Bali was always in my head as the incarnation of paradise – so even before I moved to Melbourne for my semester abroad I knew I wanted to go there while I’m in the southern hemisphere. As soon as I knew the dates for mid-semester break from uni I booked a flight and started to be very exited. But my joy about the upcoming vacation was a bit dampened… suddenly a lot of people started to run down Bali as uber-touristy party place (especially popular with Aussies) and they kept on telling me that Bali is overrated, overcrowded and artificial – generally not as nice as other places in Indonsia or Southeast-Asia…
I have to admit, that made me a bit confused – but I try to not to be biased and just go to places to make up my own opinion – and besides the flights were booked anyway.
My flight was on a Saturday night and my first impressions after I landed at Denpasar Airport were:
1. YAY – I don’t have to pay for the visa on arrival (since June 2015 Germany belongs to the countries that do not need a visa for up to 30 days stay in Indonesia/Bali)
2. WOW – What a beautiful and unusual airport – great architecture and little statues and sacrificial altars everywhere
3. WTF – why are all these people screaming and assailing me and the other passengers? Ahh, they only want to offer a transport – but in a very harsh and overwhelming way. And that was just the beginning…
I decided to stay in a hostel in nearby Kuta and together with an Australian guy who wanted to stay in the same place I found a driver to take us there. We paid 100,000 Rupiah (which is in retrospect 100% too much… on my way back to the airport from nearly the same place in Kuta I just paid 50,000). After arriving there I had itchy feet and wanted to go for a first quick stroll around the area.
Starting your Bali trip on a Saturday night in Kuta is probably not the most suitable way of getting the right feeling for the island – I landed in the crazy party street Jl. Legian – an area with hammering party music, flickering strobo lights, half-naked dancers, drunken tourists (not only Aussies…) and pushy locals who want to offer you a ride with their scooter, souvenirs, tattoos, entrance to their bars/clubs, etc… it was a bit much for the first hours in Bali.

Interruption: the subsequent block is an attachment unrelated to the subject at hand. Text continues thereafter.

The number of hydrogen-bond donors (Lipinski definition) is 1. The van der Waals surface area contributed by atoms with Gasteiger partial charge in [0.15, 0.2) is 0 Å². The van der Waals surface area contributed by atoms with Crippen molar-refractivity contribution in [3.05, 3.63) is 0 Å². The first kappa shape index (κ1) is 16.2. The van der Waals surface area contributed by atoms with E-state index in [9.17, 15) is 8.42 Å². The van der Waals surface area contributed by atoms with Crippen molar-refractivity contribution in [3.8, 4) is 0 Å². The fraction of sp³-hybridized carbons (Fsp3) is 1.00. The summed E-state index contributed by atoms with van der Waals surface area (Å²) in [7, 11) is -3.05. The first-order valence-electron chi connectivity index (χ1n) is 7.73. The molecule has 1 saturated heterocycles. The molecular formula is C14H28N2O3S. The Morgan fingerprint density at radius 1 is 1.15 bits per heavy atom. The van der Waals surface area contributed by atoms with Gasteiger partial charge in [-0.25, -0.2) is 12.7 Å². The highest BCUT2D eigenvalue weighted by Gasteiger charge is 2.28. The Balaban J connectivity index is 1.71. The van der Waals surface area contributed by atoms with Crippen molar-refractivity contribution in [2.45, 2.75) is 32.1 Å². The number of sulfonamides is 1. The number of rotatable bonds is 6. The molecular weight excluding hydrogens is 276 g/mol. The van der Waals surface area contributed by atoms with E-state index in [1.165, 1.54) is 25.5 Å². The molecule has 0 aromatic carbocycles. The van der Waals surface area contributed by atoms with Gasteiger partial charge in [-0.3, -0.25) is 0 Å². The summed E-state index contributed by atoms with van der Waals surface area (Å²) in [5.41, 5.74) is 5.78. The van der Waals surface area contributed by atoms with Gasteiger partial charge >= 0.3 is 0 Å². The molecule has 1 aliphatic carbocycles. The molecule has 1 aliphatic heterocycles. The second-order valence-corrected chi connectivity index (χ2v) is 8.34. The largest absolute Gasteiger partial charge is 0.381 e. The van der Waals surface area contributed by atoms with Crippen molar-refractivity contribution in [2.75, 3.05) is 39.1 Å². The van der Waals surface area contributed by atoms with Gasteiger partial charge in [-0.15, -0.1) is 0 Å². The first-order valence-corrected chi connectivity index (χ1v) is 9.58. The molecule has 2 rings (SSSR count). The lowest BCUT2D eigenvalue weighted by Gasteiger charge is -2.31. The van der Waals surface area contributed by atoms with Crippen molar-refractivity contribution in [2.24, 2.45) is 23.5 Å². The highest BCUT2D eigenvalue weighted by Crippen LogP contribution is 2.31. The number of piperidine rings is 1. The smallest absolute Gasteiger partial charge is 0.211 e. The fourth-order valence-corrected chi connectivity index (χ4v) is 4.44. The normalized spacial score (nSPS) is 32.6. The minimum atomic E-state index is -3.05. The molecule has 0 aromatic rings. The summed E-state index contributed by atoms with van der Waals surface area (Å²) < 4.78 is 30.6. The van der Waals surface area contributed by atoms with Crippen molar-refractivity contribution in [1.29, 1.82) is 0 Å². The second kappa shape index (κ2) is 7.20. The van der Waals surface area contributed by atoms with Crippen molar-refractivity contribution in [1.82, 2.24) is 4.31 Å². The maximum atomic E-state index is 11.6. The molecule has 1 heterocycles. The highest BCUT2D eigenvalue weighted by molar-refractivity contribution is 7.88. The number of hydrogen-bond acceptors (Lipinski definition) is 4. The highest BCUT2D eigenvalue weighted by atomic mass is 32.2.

The next day was as much as a culture shock for me as the night before – just in a different way. I was up early and went to see the beach – and on a Sunday morning at 7.30am I was most likely the only tourist out and about (ok, there were some surfers catching early waves but I didn’t see other girls at least). And I can’t pretend to be a local – with my shimmering white skin I would be detected as tourist from afar. So I got a lot of attention – and again, I wasn’t sure how to deal with it as I just arrived. It was my first time in south-east-asia in general and when people talked to me I didn’t want to be rude so I always replied something, but I also didn’t want to be pulled… I couldn’t take one picture without a comment from the local guys or walk ten meters without getting asked for my name or where I’m going. They were friendly but I got annoyed very quickly. I know they don’t mean any harm and just want to earn some money, but I just didn’t fell comfortable in that situation. Suddenly I also sensed that it was too misty, the beach looks bleak and that the streets are very shabby and dirty. I was bothered by the loud noise and smelly fumes from the motorbikes. I was upset that the ways are so chaotic and that there are no signs anywhere…. These feelings surprised me myself, because normally I like walking around in a new place on my own to absorb all the things around me, I even like ‘getting lost’ normally – but that was just a bit much for the beginning. And I didn’t have breakfast yet.
As my trip continued and I got more comfortable with the local conditions, traveled to different places and met more people I could exchange and hang out with, my perception changed. And what I saw then was truly a very versatile and beautiful Bali. With lonely beaches, stunning sunsets, creative handicrafts, fancy open-air clubs, chilled bars, delicious fruit juices and asian food, impressive landscape (riceterraces, bays, volcanos,…)and a lot of friendly people.
So is Bali the paradise I imagined? I think I can say at the end, you can have a paradise everywhere – it is what you make out of it. And overall I had a wonderful time!